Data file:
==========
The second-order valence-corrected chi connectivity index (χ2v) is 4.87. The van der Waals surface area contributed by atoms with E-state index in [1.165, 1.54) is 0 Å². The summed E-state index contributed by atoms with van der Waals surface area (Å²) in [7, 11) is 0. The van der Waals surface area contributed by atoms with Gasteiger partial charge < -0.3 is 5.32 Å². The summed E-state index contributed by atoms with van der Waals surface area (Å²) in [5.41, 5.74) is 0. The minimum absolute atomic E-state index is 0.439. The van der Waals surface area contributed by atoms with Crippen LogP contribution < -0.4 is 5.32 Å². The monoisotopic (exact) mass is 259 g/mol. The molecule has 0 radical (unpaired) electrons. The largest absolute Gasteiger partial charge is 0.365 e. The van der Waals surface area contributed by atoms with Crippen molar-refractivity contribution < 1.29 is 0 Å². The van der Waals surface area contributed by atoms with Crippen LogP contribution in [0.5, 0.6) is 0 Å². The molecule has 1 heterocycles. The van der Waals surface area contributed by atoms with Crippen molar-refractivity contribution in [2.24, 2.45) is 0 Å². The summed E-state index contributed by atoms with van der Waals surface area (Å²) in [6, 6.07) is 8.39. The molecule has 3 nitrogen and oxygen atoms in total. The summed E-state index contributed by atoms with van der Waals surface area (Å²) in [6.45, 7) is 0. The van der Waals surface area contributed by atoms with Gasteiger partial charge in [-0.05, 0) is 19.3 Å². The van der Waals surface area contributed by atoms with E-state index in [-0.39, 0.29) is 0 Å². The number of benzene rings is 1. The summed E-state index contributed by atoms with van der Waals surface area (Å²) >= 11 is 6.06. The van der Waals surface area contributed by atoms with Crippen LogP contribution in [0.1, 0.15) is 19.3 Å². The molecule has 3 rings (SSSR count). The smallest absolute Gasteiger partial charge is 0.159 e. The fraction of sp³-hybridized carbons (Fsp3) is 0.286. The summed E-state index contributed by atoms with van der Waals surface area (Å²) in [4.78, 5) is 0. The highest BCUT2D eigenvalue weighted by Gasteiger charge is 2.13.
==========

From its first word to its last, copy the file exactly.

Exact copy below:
The second-order valence-corrected chi connectivity index (χ2v) is 4.87. The van der Waals surface area contributed by atoms with E-state index in [1.165, 1.54) is 0 Å². The summed E-state index contributed by atoms with van der Waals surface area (Å²) in [7, 11) is 0. The van der Waals surface area contributed by atoms with Gasteiger partial charge < -0.3 is 5.32 Å². The summed E-state index contributed by atoms with van der Waals surface area (Å²) in [5.41, 5.74) is 0. The minimum absolute atomic E-state index is 0.439. The van der Waals surface area contributed by atoms with Crippen LogP contribution < -0.4 is 5.32 Å². The monoisotopic (exact) mass is 259 g/mol. The molecule has 0 radical (unpaired) electrons. The largest absolute Gasteiger partial charge is 0.365 e. The van der Waals surface area contributed by atoms with Crippen molar-refractivity contribution < 1.29 is 0 Å². The van der Waals surface area contributed by atoms with Crippen LogP contribution in [0.5, 0.6) is 0 Å². The molecule has 1 heterocycles. The van der Waals surface area contributed by atoms with Crippen molar-refractivity contribution in [2.24, 2.45) is 0 Å². The summed E-state index contributed by atoms with van der Waals surface area (Å²) in [6, 6.07) is 8.39. The molecule has 3 nitrogen and oxygen atoms in total. The summed E-state index contributed by atoms with van der Waals surface area (Å²) in [6.45, 7) is 0. The van der Waals surface area contributed by atoms with Gasteiger partial charge in [-0.05, 0) is 19.3 Å². The van der Waals surface area contributed by atoms with E-state index in [-0.39, 0.29) is 0 Å². The number of benzene rings is 1. The summed E-state index contributed by atoms with van der Waals surface area (Å²) >= 11 is 6.06. The van der Waals surface area contributed by atoms with Crippen LogP contribution in [0.1, 0.15) is 19.3 Å². The molecule has 3 rings (SSSR count). The smallest absolute Gasteiger partial charge is 0.159 e. The fraction of sp³-hybridized carbons (Fsp3) is 0.286. The summed E-state index contributed by atoms with van der Waals surface area (Å²) in [4.78, 5) is 0. The highest BCUT2D eigenvalue weighted by Gasteiger charge is 2.13.